A Medical Device Daily

A U.S. federal judge dismissed a key part of a lawsuit brought by Johnson & Johnson (J&J; New Brunswick, New Jersey) against the American Red Cross (ARC; Washington) seeking to restrict the Red Cross’s use of its emblem on first aid, health, safety and emergency preparedness products. The judge’s ruling dismissed entirely J&J’s claim that the Red Cross promised not to engage in the sale of first aid, health, safety and emergency preparedness products.

“I appreciate the court’s decision and hope that Johnson & Johnson will reassess their actions and drop the case altogether,” said Mark Everson, president/CEO of the ARC.

Following a hearing on October 29, at the U.S. District Court for the Southern District of New York, Judge Jed Rakoff ruled that the “promissory estoppel” claim, a very significant portion of the pharmaceutical company’s lawsuit against the ARC, was “dismissed with prejudice.” The judge’s ruling also means that J&J cannot refile arguments on this claim.

The judge’s order comes nearly three months after J&J filed suit against the Red Cross for the use of its emblem on productsARC sells to the public. (Medical Device Daily, Aug. 7, 2007).

The court set a schedule to hear the remaining claims early next year.

In other legalities:

• MedCath (Charlotte, North Carolina) reported that Arizona Heart Hospital (AHH, Phoenix) and two groups of doctors associated with that facility have settled with the U.S. Department of Justice (DOJ) and the U.S. Attorneys’ Office in Phoenix under the federal Civil False Claims Act in a case that involved implanting devices without an approved investigational device exception (IDE).

The hospital will pay about $5.8 million to settle and obtain a release from any civil or administrative monetary claims related to the DOJ’s investigation. Two other entities, Arizona Heart Institute and AHI Cardiovascular Surgeons, paid an additional $900,000 as part of the settlement.

The settlement stems from Medicare claims submitted between June 1998 and October 2002 for physician services involving the implantation of certain endoluminal graft devices to treat aneurysms. The devices had not received final marketing approval from the FDA and were either implanted without an approved IDE or were implanted outside of the approved IDE protocol.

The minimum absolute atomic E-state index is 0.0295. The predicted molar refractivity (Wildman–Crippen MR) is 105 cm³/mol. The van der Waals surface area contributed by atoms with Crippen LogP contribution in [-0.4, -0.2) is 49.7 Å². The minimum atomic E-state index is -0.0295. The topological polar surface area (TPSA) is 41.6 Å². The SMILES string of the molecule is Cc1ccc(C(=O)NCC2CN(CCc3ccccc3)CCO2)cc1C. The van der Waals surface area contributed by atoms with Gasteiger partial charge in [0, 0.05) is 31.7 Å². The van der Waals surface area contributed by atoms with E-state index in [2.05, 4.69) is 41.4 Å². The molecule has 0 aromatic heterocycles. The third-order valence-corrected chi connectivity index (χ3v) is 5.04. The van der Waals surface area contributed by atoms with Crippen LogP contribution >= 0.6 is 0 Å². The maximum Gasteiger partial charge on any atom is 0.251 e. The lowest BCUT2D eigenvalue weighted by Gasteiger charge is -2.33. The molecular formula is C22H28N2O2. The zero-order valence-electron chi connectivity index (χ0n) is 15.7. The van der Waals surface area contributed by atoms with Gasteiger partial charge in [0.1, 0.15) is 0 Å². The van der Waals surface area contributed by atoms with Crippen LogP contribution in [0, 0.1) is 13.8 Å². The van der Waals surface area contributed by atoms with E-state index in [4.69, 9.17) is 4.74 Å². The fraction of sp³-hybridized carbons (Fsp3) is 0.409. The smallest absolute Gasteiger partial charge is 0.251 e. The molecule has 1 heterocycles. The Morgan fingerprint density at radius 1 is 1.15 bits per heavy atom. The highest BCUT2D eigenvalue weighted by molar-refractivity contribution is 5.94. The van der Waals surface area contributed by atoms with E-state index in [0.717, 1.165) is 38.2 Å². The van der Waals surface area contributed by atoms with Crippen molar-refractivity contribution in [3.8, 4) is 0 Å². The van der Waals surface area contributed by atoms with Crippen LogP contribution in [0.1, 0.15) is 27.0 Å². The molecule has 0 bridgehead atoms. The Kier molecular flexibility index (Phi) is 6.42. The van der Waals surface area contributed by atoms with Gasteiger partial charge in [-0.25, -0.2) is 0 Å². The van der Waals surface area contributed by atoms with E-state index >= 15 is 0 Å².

The DOJ’s allegations related solely to whether the procedures were properly reimbursable by Medicare. Quality of patient care was not an issue.

AHH denies any wrongdoing or illegal conduct, and the settlement agreement does not contain an admission of liability. The hospital also has entered into a five-year corporate integrity agreement with the Office of the Inspector General of the Department of Health and Human Services under which the hospital will continue to maintain its existing corporate compliance program and which relates to clinical trials conducted at the hospital.

• Ra Medical Systems (Carlsbad, California) reported it won a lawsuit filed by PhotoMedex (Montgomeryville, Pennsylvania) in the U.S. District Court, Southern District of California, in a case that involved alleging false advertising and unfair business practices.

PhotoMedex sued Ra Medical and its founder, Dean Irwin, in January 2004 claiming that Ra Medical Systems misrepresented its FDA status, and misrepresented specifications of its laser system. Ra Medical won all of its claims. The court also found that Ra Medical’s founder did not misrepresent himself when stating he invented PhotoMedex’s laser system.

In a related matter, PhotoMedex sued Ra Medical for trade secret theft, false advertising, not being properly licensed, and unfair competition. Ra Medical prevailed on those claims as well but the court allowed Ra’s claim that PhotoMedex sold lasers without a valid medical license to stand.

“This effectively ends PhotoMedex’s efforts to tie us up with frivolous legal claims. We welcome competition as it benefits the consumer,” said Irwin, Ra’s president.

Ra sued PhotoMedex for malicious prosecution in state court in November 2004 based on an action brought by PhotoMedex in 2003. Ra resolved the case earlier this year after winning the anti-SLAPP motion and PhotoMedex’s appeal. The terms of the settlement were not disclosed.

Parker Waichman Alonso, (New York) along with Smith & Nevares and Becnel Law Firm (Reserve, Louisiana) said they have filed a lawsuit on behalf of a man who had surgery to have a recalled Medtronic (Minneapolis) Sprint Fidelis Lead replaced after it malfunctioned.

The suit was filed on behalf of the victim in the U.S. District Court for the District of Puerto Rico.

According to the lawsuit, the victim, a resident of North Carolina, received a cardiac pacemaker/defibrillator combination (ICD). The ICD was attached to his heart with a Sprint Fidelis Lead wire system implanted on Jan. 26, 2006. The Medtronic Sprint Fidelis Lead was replaced on April 13, 2007. The victim claims he has suffered and will continue to suffer severe physical injuries, severe emotional distress, and economic losses as a result of the defective product.

Medtronic suspended sales and recalled all unused Sprint Fidelis Leads on Oct. 15, 2007 after receiving reports of at least five fatalities linked to lead fractures (Medical Device Daily, Oct. 16, 2007).

The Sprint Fidelis Lead was first introduced by Medtronic in 2004, and has been used with most of the company’s implantable defibrillators since then. This component is used in cardiac defibrillators and not in conventional pacemakers. Some patients with congestive heart failure use devices that include this defibrillation ability, and those are among the devices that use the Sprint Fidelis Lead.

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